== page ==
Fears of a head-on clash between France’s new president and the German chancellor over the fiscal treaty retreated as concerns grew for the future of Greece in the eurozone.
Ireland does not want to be caught in the middle with a referendum on one version of the treaty, and a revised edition being battled over in Brussels.
But Germany’s Angela Merkel took some of the heat out of the situation yesterday saying she would welcome president-elect François Hollande “with open arms” when he comes to Berlin next week.
Mr Hollande’s aides have made it plain he is not seeking to reopen the entire treaty but is demanding it be accompanied by a growth and employment pact — which he would hope to get agreement on at the June EU leaders’ summit.
He is more likely to achieve his objective with the outpouring of support for his demand for growth policies to balance the austerity programme championed by Germany. Some German analysts warned that unless Ms Merkel found a way to compromise she risked being isolated.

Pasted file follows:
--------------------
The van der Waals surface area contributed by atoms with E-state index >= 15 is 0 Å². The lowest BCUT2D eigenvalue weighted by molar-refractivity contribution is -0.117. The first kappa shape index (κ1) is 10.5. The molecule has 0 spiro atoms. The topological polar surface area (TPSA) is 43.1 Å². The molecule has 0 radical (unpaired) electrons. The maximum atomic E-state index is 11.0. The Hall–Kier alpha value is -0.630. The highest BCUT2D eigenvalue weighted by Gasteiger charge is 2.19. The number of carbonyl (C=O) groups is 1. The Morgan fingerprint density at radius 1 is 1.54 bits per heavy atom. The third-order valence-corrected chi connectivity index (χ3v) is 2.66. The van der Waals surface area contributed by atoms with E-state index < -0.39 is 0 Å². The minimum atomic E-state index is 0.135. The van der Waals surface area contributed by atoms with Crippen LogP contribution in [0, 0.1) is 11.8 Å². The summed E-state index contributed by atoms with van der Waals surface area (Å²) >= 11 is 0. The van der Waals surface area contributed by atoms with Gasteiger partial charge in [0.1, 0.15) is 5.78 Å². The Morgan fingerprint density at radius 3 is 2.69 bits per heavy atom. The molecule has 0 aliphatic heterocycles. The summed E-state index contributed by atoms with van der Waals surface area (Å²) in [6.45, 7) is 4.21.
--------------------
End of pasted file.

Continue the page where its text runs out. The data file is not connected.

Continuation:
She told journalists yesterday that while she would not agree to open up the treaty to renegotiation, she believed in growth as a path out of the debt crisis. “The discussion is not about whether we need budget consolidation or growth — it is absolutely clear we need both,” she said.
This opinion was echoed by the head of the IMF, Christine Lagarde, in Switzerland last night when she said; “Growth and stability are not mutually exclusive — it is not ‘either/or’, and we can design a path that reconciles them both”.
She urged indebted countries in Europe and elsewhere to reduce budget deficits only gradually to avoid further damaging their economies.
While many believe that while Ms Merkel and Mr Hollande will be pragmatic in relation to working to keep the euro and their countries stable, the big fear now rests in Greece.
The two pro-bailout parties were decimated in Sunday’s election, leaving them together holding just 149 of the 300 seats in parliament.
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